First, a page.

Have you heard the words “timesensitive story” or “personal lifecasting”?

Users of social media know the words very well. And advocates of social networks use stories, pictures, status updates, videos, etc. as resources for content.  Today, those timesensitive stories and your personal lifecasting are all at the heart of how social media serves its users.

Social media has become the melting pot of all communications from peer-to-peer, to B2C (business to consumer) and B2B (business to business). The endless variety of channels, brand communications, and marketing of offers inevitably led to an over-saturated social media landscape.

By the early 2000s, it was all about the social connections.

Many argue that not just friendships, but also family ties are strengthened through social networks.

To find out what “social” really means in today’s social media landscape, ask your neighbors, friends, family:  What does “social” mean to you?  How has the meaning of the word social evolved over the years?  What level of enthusiasm do you hold when it comes to using social media?  What role does social media play in your daily life?

In our offices, we discovered that about 50% use social media to stay in touch with friends and family, while about 40% turn to networks to access the funny and entertaining content.  Most people use social media when they’re bored or have time to kill.  Overall, a majority of us watch/read entertaining content, a minority click on a post to read a news article, and a handful listen to/discover music on social media. About 1 in 3 also purchased a product or service via social media.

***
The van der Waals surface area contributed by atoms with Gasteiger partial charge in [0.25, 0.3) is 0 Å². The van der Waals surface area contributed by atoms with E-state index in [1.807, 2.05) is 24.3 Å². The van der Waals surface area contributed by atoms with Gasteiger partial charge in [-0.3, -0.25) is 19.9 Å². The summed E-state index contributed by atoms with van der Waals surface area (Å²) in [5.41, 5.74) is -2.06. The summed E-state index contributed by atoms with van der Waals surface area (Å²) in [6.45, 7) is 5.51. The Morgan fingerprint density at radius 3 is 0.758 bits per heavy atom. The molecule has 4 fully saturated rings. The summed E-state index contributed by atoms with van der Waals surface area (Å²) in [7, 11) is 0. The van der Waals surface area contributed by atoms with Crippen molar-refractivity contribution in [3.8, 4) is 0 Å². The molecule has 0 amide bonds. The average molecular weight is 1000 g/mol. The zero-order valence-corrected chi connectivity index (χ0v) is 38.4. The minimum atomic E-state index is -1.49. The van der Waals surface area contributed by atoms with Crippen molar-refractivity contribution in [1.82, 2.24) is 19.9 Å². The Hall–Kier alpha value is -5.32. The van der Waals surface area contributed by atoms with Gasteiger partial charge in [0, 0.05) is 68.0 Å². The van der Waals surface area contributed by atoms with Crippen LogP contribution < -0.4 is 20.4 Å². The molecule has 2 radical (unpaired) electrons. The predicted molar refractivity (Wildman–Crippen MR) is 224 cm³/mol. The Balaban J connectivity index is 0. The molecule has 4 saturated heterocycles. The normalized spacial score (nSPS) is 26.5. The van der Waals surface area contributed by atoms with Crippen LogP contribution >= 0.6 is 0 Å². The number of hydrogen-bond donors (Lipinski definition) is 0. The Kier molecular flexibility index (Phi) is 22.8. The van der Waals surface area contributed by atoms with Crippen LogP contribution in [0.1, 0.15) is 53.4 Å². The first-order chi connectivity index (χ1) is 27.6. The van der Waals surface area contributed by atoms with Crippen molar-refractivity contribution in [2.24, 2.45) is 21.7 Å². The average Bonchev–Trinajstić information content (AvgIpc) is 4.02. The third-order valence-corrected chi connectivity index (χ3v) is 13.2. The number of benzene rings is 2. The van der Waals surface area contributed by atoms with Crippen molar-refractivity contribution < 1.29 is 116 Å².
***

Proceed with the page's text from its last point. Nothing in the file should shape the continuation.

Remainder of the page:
All of these figures show how social media’s role is no longer merely social.
Users’ daily needs and functions are both defined and serviced by how social networks position their features.

Have social networks done themselves a disservice by innovating and expanding?

Without a doubt, social media has become a “sensory extension” of consumers: we see, learn, buy, recommend and showcase ourselves and our interests on social networks. But this also means users may be overwhelmed with social content and features, and try to “downsize” to do only what comes naturally to them on these platforms rather than all of the above.

We asked social media users if they’ve made a conscious effort in the last 12 months to reduce the time they spend on social media on a daily basis, and found out that the trend is becoming very much prominent.  A minority admitted that they either had not thought about “downsizing” their use, or they’ve made an effort to decrease time spent on social networks.

Age is an important and surprising factor, too. Generation Z and millennials are ahead in making a conscious effort to decrease time spent on social media, with about half of each group admitting to having done so. Figures are lower for older age groups who are getting to know the networks at a slower pace in general.

Among those who have decreased their time on social media, almost 6 in 10 have decreased their time to “much less” or “a great deal less.” If we delve a little deeper, we may be able to make associations between gender and the reduced time spent. Women say they use Facebook less, while men say they use Instagram more than before. This reveals a shift in social media usage norms in general.

Regardless of usage, there are some who say they have made an effort to decrease their daily time spent on social media compared to last year.  Staying “connected” isn’t just about Liking a posting on Facebook. 

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